Dec 19, 2019
Turquoise blue waters, sunny skies with nary a cloud and unrelieved sunshine on pristine white beaches is quintessential Caribbean, right? At least that is the tale told by travel brochures, ably augmented by all tourists, travelers and residents alike.
Well, not quite. Call it climate change, call it the perversity of mother nature or anything else you like, it was to the tune of gray skies and an oppressive humidity that I landed in Nassau. I wasn’t exactly complaining; it had been minus 7C when I left New York so I was more than happy not to turn into instant roast. Bahamas may not quite fit my usual travel destinations, but this venue was chosen as a long-awaited get-together for family and friends and I am perfectly happy to loll around, chat and catch up, have cocktails at all hours, gorge on food to a ridiculous degree and generally hang loose. I have no complaints. Ah, the Bahamas; it feels great.
Dec 20, 2019
Spatters of rain but hey, no worries. We’re waiting on the rest of the gang to arrive and devouring good food. Who can complain?
Dec 22, 2019
The gang have arrived as have angry clouds. We head out to Harbor Islands under gray skies. The usual end point requires travel through a strait aptly called Devil’s Back. Bad weather, they tell us, so the ferry will dock at Spanish Wells instead. I am all for the extra adventure of a transfer to a water taxi followed by a ride across the island in a minivan and then another hop across the water to another boat. Most traffic on the island are golf carts that trundle through the narrow paved roads and we arrive at the house perched on one.
The clouds continue to darken, and the wind gods are in total agreement. But we don’t care as belly laughs punctuate all conversations. It has been years since we all got together, and spirits run high. This is shaping up to be a grand idea.
Dec 23, 2019
The house rented for a few days is beautiful and well appointed. The restaurants are good and the seafood is so fresh it literally jumps off the plates. But the deluge that started has all the fury of the monsoons. We are cooped up inside, the beach a washout. But boisterous meals cooked in the kitchen followed by board games are still fun.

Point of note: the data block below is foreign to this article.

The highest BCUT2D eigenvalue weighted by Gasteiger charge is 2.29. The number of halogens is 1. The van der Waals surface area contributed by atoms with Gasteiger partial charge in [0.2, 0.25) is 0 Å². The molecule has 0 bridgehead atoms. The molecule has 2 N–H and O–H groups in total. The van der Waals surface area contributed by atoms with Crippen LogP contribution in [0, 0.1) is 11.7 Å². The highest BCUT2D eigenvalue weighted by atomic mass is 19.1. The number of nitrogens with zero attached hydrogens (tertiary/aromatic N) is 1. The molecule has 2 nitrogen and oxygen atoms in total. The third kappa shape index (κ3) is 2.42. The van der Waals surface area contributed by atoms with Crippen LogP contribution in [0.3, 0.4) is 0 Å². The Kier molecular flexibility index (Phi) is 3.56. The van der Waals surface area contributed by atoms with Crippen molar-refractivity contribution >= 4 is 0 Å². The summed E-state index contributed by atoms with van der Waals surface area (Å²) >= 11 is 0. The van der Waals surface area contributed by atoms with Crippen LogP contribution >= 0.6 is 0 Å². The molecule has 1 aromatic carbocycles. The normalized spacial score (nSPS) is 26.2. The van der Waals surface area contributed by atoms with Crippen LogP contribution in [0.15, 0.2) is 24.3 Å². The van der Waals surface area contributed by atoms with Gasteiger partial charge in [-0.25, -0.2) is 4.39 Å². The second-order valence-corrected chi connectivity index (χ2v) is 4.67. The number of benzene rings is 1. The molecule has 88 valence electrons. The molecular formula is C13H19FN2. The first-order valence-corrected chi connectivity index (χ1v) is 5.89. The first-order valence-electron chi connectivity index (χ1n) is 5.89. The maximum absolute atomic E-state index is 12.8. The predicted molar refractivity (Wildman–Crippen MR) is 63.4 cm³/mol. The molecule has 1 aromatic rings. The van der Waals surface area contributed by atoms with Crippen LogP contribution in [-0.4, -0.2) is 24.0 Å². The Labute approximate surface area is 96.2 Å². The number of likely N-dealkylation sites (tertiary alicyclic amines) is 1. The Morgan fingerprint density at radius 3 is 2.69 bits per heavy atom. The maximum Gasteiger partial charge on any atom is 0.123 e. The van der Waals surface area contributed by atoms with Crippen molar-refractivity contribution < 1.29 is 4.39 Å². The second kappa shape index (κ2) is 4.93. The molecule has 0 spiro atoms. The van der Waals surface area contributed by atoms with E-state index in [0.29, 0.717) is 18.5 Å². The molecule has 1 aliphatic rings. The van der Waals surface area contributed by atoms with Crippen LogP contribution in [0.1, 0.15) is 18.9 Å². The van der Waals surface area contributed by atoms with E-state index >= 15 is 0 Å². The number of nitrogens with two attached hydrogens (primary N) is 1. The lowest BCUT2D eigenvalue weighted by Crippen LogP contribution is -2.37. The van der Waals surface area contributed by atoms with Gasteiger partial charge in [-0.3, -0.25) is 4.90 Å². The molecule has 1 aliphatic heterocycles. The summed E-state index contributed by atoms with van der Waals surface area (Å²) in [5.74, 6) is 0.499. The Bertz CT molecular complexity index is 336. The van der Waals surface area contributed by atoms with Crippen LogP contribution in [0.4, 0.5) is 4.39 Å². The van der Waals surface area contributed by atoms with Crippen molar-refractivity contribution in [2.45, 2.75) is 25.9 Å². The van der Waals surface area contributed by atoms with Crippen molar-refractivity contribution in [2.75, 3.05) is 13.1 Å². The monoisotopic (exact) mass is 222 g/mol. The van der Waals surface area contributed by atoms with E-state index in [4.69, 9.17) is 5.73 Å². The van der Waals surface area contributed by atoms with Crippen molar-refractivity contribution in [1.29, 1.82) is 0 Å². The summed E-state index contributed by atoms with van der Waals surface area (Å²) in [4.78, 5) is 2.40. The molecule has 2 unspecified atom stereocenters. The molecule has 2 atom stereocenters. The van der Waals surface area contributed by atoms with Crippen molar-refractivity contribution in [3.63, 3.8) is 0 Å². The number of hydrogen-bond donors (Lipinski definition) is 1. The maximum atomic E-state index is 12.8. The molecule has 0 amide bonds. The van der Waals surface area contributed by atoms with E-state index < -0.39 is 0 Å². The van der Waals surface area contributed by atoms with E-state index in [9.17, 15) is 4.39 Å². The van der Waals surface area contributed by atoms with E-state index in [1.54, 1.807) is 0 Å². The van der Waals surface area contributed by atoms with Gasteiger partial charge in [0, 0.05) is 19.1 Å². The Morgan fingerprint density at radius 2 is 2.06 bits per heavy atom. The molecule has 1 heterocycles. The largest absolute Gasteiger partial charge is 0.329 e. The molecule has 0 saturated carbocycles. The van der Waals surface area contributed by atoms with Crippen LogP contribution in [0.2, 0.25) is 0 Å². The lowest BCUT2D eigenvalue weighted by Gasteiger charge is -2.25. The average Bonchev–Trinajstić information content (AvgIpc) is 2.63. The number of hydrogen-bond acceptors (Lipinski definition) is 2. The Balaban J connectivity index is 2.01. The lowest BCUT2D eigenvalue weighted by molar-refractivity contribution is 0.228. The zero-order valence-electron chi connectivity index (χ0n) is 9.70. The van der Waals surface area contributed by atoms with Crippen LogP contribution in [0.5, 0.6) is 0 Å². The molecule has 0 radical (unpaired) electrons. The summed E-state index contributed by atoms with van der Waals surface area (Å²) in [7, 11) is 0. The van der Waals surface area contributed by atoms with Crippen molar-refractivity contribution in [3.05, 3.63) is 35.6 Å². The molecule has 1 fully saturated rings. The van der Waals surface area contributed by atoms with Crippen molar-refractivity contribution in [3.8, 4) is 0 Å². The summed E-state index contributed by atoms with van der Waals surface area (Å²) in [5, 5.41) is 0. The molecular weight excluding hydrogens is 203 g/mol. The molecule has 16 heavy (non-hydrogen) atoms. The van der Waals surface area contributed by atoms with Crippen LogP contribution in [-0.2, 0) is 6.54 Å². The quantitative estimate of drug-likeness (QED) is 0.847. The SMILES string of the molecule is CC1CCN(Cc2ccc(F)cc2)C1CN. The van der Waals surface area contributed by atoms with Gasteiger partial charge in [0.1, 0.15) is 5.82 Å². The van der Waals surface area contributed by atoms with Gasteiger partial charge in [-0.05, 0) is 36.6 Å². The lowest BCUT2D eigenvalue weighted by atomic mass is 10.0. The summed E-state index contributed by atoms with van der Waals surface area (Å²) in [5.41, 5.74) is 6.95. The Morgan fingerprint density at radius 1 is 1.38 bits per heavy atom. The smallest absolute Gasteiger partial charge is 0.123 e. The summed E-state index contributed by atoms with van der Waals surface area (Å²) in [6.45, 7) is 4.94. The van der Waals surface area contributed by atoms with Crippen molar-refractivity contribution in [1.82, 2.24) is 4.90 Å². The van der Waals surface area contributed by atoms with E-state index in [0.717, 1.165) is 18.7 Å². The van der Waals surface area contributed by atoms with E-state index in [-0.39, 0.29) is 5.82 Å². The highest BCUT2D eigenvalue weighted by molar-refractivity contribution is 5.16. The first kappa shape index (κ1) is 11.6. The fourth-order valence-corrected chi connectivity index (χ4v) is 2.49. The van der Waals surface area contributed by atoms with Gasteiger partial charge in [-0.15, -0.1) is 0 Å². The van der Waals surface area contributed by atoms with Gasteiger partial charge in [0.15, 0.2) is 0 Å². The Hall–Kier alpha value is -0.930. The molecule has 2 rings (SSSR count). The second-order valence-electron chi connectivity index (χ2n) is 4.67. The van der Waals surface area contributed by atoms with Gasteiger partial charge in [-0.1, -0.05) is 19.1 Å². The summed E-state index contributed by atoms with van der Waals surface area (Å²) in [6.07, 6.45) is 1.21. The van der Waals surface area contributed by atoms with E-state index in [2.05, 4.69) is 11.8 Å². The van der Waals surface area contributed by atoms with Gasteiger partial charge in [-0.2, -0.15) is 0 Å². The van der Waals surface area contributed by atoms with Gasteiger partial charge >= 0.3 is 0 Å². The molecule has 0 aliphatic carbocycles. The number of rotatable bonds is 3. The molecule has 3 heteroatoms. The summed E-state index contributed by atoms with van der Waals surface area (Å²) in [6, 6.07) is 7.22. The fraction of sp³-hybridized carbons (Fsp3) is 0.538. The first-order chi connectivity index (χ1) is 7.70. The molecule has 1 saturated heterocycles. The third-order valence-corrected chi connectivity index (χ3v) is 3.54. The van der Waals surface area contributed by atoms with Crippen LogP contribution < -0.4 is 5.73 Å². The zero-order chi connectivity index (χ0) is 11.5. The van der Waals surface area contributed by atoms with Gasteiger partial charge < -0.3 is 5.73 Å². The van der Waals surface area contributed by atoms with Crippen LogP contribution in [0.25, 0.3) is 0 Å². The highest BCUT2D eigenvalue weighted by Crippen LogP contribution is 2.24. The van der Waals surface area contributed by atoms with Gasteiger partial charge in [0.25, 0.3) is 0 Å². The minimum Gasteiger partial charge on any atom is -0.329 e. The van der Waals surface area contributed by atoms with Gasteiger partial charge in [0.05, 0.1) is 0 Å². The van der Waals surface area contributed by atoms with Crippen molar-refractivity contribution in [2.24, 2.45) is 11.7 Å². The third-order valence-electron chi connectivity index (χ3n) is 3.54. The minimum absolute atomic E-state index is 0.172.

Suddenly though the lights go off as it gets dark. In the well-appointed house are a few battery-powered candles but every appliance is electric. The stove, microwave, dishwasher, even the water pump – all run on electricity. Oh well, we think; there are frequent power outages and it’ll be back soon enough.
Dec 24, 2019
Apparently not, since there is still no power and while some restaurants have generators, most don’t. Long lines with virtually everyone else in the same situation are a lesson in the art of patience. But hey, the sun is making a valiant attempt and those elusive turquoise colors of the ocean become a reality. We troop out to the beach. It is a tad chilly but not bad.
Dec 25, 2019
Still no power and we are beginning to chafe. The wee bit of sun has disappeared, and the monsoon is back. The batteries on the candles are running low and phones and all devices are just about dead. There are no candles to be had for love or money on the island. Rumors run rife about the cause of the outage. Prominent among them is that the underwater power cable was damaged by a boat. There are no power stations on these islands, and nothing can be done until a new generator can be brought in by boat. Don’t hold your breath is the advice we get.
Dec 26, 2019
After a couple of finicky attempts, the power is finally back on. Word is that we may have to do the same boat-van-boat run to get to the ferry if the weather worsens. But the winds die down and the sun is out in all its glory. We head down the harbor in the golf cart. Sunshine drenches the island as we head back to Nassau.